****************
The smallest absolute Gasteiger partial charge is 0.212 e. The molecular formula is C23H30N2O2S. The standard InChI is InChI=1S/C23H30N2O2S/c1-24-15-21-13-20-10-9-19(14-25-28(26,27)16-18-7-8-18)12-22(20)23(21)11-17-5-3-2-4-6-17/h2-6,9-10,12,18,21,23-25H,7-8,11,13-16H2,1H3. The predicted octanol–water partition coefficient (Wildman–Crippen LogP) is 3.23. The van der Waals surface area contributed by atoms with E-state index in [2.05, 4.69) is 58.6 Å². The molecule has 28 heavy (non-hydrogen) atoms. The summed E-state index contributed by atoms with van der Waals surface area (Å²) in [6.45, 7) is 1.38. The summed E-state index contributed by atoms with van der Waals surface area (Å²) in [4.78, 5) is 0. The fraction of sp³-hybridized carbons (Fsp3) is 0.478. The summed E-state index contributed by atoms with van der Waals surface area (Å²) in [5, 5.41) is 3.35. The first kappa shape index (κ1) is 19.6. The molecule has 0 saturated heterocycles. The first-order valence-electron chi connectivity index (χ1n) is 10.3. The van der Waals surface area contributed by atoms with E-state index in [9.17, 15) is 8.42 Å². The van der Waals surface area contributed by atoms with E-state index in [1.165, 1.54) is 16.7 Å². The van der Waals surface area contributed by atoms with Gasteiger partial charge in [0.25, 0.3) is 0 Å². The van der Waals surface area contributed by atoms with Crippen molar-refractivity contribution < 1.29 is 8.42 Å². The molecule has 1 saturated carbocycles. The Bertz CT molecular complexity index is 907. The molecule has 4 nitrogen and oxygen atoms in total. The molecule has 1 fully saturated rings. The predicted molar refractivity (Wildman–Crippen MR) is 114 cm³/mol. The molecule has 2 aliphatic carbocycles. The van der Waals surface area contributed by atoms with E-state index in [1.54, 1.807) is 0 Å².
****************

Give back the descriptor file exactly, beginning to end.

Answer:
The smallest absolute Gasteiger partial charge is 0.212 e. The molecular formula is C23H30N2O2S. The standard InChI is InChI=1S/C23H30N2O2S/c1-24-15-21-13-20-10-9-19(14-25-28(26,27)16-18-7-8-18)12-22(20)23(21)11-17-5-3-2-4-6-17/h2-6,9-10,12,18,21,23-25H,7-8,11,13-16H2,1H3. The predicted octanol–water partition coefficient (Wildman–Crippen LogP) is 3.23. The van der Waals surface area contributed by atoms with E-state index in [2.05, 4.69) is 58.6 Å². The molecule has 28 heavy (non-hydrogen) atoms. The summed E-state index contributed by atoms with van der Waals surface area (Å²) in [6.45, 7) is 1.38. The summed E-state index contributed by atoms with van der Waals surface area (Å²) in [4.78, 5) is 0. The fraction of sp³-hybridized carbons (Fsp3) is 0.478. The summed E-state index contributed by atoms with van der Waals surface area (Å²) in [5, 5.41) is 3.35. The first kappa shape index (κ1) is 19.6. The molecule has 0 saturated heterocycles. The first-order valence-electron chi connectivity index (χ1n) is 10.3. The van der Waals surface area contributed by atoms with E-state index in [9.17, 15) is 8.42 Å². The van der Waals surface area contributed by atoms with E-state index in [1.165, 1.54) is 16.7 Å². The van der Waals surface area contributed by atoms with Gasteiger partial charge in [0.25, 0.3) is 0 Å². The van der Waals surface area contributed by atoms with Crippen molar-refractivity contribution < 1.29 is 8.42 Å². The molecule has 1 saturated carbocycles. The Bertz CT molecular complexity index is 907. The molecule has 4 nitrogen and oxygen atoms in total. The molecule has 1 fully saturated rings. The predicted molar refractivity (Wildman–Crippen MR) is 114 cm³/mol. The molecule has 2 aliphatic carbocycles. The van der Waals surface area contributed by atoms with E-state index in [1.54, 1.807) is 0 Å².